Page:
Sep
26
comment What are the options for setting up a UNIX environment to learn C using Kernighan and Richie's The C Programming Language?
Great, carry on then :)
Sep
26
comment What are the options for setting up a UNIX environment to learn C using Kernighan and Richie's The C Programming Language?
GCC is available without Cygwin, via MinGW.
Sep
25
comment Differential and integral calculus for programmer
@Dima Okay, I'll give you that. It's only a small subset though. As the guys at cstheory.SE how often they do calculus.
Sep
25
comment Differential and integral calculus for programmer
Re 1: Theoretical computer science is indeed a kind of math, but it's a very far shot from calculus (the kind discussed here; I am aware that the term is also used in various computer science contexts, for very different things).
Sep
25
comment Designing Algorithm Flowchart Application
An adjacency matrix requires O(|E|^2) space, and is therefore prohibitively expensive for sparse graphs of nontrivial size. And CFGs are definitely very sparse. Adjacency lists are much better for sparse graphs, even though they lose for denser graphs. When you have a hundred nodes but only 150 edges (instead of several thousands) the difference starts to matter. The matrix representation is also very awkward when you don't test for edge presence but want to enumerate the edges, which seems necessary for visualization.
Sep
24
comment Case insensitive keywords in a language
@Ben Editors can (and do) fix casing as you type regardless of the rules of the language. Allowing errors which nevertheless slip through (e.g. because you don't have a fancy editor at hand) does not help. It means leaving a problem around, instead of complaining about it to fix it. Moreover, once I do use consistent capitalization, I can have multiple identifiers differing in case, but denoting very different things and being easy to parse for humans thanks to context and capitalization, without ambiguity.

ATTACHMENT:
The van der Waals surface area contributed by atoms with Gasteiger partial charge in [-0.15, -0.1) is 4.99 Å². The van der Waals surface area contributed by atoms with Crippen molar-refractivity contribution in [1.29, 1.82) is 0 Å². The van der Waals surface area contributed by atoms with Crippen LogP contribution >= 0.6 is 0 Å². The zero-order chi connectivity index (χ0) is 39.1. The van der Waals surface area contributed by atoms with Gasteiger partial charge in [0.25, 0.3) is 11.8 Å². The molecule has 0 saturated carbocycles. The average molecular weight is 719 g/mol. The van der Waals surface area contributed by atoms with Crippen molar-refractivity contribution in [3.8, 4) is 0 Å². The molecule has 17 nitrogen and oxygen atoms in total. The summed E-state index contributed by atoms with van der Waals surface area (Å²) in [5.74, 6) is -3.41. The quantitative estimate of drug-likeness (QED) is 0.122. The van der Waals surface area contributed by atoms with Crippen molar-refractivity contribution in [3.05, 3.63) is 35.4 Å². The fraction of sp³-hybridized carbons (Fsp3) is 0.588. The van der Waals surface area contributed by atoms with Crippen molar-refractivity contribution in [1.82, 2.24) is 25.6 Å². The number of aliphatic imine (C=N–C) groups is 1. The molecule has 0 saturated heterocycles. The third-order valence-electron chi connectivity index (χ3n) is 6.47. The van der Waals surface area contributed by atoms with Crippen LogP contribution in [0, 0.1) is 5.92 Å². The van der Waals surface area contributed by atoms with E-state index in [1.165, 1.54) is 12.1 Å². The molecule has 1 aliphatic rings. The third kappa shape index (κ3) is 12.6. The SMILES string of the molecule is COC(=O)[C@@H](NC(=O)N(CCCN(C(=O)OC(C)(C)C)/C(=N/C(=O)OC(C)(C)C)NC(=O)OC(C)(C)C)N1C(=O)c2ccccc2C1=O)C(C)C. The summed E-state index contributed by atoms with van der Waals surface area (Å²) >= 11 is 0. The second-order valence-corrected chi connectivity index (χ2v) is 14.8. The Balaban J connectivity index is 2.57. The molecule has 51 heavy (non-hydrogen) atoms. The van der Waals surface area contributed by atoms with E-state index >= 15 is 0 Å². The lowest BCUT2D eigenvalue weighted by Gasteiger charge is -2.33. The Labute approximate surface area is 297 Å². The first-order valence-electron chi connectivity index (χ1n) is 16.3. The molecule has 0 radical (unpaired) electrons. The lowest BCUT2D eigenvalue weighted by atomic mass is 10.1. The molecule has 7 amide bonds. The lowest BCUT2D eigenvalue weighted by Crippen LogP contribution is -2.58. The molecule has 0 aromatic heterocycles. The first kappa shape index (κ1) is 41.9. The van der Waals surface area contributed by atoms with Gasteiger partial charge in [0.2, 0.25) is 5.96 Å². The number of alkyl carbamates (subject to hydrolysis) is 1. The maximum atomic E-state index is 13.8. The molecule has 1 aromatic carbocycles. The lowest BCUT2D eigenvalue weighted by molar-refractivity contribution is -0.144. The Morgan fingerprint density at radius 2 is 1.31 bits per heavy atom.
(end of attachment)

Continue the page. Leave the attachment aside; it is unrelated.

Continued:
Sep
24
comment Case insensitive keywords in a language
@Ben ... in these and other contexts, I don't see case sensitivity as a restriction. I see it as freeing up redundant symbols to be used in a more productive manner, through conventions which communicate meaning though, among other means, capitalization. Like any terse domain-specific notation, this may seem alien to the layman but allows the experts to communicate better and more quickly.
Sep
24
comment Case insensitive keywords in a language
@Ben Let me make an analogy. Mathematical notation is, unlike programming languages, exclusively for humans. The usual argument of case insensitivity being a historical artifact of ancient computers does not apply here. Yet I doubt any mathematician would argue that a and A should be interchangeable. They case consistently, with no exceptions. For instance, in some contexts upper case letters are used for sets while lower case letters are set members. Another example occurs in electrical engineering, lower-case being time-dependent and upper case being time-independent...